Amazon seems to get particular attention because there are a couple of other things going on. The first is an intra-capitalist conflict between Amazon and other retailers, particularly brick-and-mortar chain stores, which have been driven to the brink in recent years. As my bendy roller anecdote probably illustrates, I find it very hard to care about this, at least from a consumer perspective. Shopping malls are awful places and I wouldn’t lose a wink of sleep if they all disappeared tomorrow. Lots of people seem to agree with this – Amazon now ranks as the second most trusted institution in America. And anything that makes Gerry Harvey throw tantrums in public can’t be all bad.

The disappearance of local retail jobs comes with a high risk of rising un- and under-employment, but any negative consequences arising from this are purely a matter of political choice. There are lots of potential solutions – my favourite is an underappreciated idea from Keynes, who advocated a reduction in working hours so that available work could be spread out more evenly among workers. Then you’ve got the UBI folks, the job guarantee folks, the social wealth fund folks and so on.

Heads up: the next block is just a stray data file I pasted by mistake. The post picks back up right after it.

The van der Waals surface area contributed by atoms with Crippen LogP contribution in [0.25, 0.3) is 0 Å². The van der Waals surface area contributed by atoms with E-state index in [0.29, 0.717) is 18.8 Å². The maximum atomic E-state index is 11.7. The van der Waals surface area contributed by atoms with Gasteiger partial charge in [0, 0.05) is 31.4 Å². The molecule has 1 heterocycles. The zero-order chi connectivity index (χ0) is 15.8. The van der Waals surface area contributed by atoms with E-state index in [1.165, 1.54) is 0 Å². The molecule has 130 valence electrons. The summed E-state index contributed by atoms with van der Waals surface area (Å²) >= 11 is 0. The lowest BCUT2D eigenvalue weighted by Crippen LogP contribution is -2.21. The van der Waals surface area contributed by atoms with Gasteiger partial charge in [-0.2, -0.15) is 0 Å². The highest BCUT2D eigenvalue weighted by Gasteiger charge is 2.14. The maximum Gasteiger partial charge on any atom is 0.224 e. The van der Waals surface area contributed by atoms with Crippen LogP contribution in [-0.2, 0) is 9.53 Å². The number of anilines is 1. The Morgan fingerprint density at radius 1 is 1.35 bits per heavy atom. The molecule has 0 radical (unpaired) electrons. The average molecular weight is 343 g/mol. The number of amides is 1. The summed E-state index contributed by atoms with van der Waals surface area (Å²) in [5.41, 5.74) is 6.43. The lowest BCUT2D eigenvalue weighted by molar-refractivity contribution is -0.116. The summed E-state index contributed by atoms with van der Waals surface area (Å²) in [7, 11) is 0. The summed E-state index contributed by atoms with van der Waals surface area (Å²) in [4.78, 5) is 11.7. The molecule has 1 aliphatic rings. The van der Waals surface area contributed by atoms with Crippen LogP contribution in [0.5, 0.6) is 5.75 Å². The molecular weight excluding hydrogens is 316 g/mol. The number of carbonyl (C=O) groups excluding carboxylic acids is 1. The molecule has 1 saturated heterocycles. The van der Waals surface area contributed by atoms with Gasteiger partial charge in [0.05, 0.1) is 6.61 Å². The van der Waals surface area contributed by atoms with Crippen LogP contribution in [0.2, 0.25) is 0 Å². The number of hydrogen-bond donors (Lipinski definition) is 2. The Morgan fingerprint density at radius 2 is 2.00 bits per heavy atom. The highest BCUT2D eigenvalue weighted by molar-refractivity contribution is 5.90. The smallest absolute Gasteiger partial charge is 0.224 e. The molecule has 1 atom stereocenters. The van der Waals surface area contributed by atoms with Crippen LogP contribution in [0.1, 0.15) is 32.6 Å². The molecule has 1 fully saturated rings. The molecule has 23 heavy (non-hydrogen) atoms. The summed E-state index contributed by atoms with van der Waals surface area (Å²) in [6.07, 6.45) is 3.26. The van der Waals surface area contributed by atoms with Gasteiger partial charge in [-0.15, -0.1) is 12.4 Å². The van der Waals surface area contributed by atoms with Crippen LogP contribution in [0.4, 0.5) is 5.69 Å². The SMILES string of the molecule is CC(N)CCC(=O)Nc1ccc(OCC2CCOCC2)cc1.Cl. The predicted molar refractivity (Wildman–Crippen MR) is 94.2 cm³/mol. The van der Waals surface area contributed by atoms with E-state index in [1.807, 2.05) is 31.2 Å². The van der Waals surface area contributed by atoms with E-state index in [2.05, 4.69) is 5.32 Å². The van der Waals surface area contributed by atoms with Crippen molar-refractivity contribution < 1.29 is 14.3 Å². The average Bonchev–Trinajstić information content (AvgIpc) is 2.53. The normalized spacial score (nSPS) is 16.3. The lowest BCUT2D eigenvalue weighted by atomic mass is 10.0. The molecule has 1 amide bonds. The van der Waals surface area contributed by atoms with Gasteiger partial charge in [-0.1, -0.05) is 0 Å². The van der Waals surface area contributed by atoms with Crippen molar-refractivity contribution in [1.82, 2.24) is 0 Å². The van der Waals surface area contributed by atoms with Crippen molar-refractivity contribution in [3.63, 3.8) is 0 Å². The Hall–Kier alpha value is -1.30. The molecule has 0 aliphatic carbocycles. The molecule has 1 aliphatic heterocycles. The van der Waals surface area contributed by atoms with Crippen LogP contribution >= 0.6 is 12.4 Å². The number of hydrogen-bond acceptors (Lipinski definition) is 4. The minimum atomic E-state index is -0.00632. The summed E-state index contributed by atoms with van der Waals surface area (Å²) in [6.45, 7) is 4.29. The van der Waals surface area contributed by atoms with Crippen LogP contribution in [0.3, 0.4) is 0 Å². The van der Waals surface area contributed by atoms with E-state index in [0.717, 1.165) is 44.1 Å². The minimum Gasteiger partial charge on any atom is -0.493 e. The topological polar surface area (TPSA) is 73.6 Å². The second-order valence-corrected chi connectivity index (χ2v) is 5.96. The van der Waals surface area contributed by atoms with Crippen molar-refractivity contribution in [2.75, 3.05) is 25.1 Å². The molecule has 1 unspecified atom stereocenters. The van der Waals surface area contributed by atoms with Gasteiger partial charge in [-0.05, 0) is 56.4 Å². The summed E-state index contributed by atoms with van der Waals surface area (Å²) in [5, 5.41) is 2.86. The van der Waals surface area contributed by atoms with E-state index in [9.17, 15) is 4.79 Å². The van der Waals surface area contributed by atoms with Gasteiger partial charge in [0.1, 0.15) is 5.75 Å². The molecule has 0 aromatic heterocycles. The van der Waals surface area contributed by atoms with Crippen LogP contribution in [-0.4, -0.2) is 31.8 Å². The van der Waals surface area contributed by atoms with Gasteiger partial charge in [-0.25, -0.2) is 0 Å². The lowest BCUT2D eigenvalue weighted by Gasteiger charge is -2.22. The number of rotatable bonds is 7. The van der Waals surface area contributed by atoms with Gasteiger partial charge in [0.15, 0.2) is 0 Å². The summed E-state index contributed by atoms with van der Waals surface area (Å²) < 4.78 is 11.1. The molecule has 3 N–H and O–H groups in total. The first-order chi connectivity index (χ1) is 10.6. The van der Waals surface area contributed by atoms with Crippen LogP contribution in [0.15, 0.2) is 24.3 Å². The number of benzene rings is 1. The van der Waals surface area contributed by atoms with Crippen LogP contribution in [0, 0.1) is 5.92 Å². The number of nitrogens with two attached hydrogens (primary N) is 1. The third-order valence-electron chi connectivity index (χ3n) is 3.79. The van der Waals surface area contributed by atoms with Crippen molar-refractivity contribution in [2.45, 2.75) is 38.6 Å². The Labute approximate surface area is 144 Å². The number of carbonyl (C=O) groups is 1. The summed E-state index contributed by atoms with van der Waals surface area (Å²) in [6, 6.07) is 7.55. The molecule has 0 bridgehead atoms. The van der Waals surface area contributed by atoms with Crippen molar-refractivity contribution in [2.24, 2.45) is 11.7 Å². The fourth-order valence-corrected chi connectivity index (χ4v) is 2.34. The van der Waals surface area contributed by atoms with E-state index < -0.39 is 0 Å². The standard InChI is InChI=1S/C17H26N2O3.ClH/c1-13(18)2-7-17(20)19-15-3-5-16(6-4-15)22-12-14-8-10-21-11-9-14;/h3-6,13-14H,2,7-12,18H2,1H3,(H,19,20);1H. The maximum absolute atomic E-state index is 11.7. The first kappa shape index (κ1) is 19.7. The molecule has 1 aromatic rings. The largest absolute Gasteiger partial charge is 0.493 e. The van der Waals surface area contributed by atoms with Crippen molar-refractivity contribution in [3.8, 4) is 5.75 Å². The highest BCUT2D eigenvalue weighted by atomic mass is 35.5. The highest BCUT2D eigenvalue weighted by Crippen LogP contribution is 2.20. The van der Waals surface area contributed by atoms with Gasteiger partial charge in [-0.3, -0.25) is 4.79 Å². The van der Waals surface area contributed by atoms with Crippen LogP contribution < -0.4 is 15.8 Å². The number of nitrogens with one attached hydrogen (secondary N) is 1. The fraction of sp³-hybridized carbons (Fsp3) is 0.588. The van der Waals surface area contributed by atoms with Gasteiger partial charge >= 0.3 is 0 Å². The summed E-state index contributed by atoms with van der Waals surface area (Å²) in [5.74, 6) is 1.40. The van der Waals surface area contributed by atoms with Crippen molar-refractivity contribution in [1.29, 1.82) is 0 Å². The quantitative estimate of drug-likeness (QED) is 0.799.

The other thing going on with Amazon is the creeping realisation that its founder, Jeff Bezos, the richest guy on Earth, is not really using Amazon’s ecommerce arm just to rake in short-term bucks. There are legitimate questions about whether it makes any profit at all, and certainly the web services arm of Amazon is where the company’s real money comes from.

Bezos has been saying for years that his long-term plan is growth, which means putting everyone else out of business in order to build a gigantic supranational retail marketplace monopoly. Half the stuff people buy on Amazon doesn’t even come from Amazon itself but rather third-party sellers that deliver the company money through simple ticket-clipping.

But even this doesn’t have to be scary. Amazon’s recent decision to raise the wages of its US and UK employees demonstrates that, regardless of its size, it is still vulnerable to pressure from organised labour, activists and politicians in exactly the same way as other companies.

Amazon’s enormous global distribution network makes purchasing goods extremely convenient, a huge improvement on the stupid time-wasting practice of “going to the shops”. The bad stuff about it is it has some obvious remedies that go unapplied, not because the company is uniquely powerful or evil but because those remedies would affect all of its competitors as well. The relevant conflict here isn’t between Jeff Bezos and Gerry Harvey – it’s between both of them on one side and the large mass of the rest of us on the other. Give me my bendy rollers but also a fair economic system that works for everyone.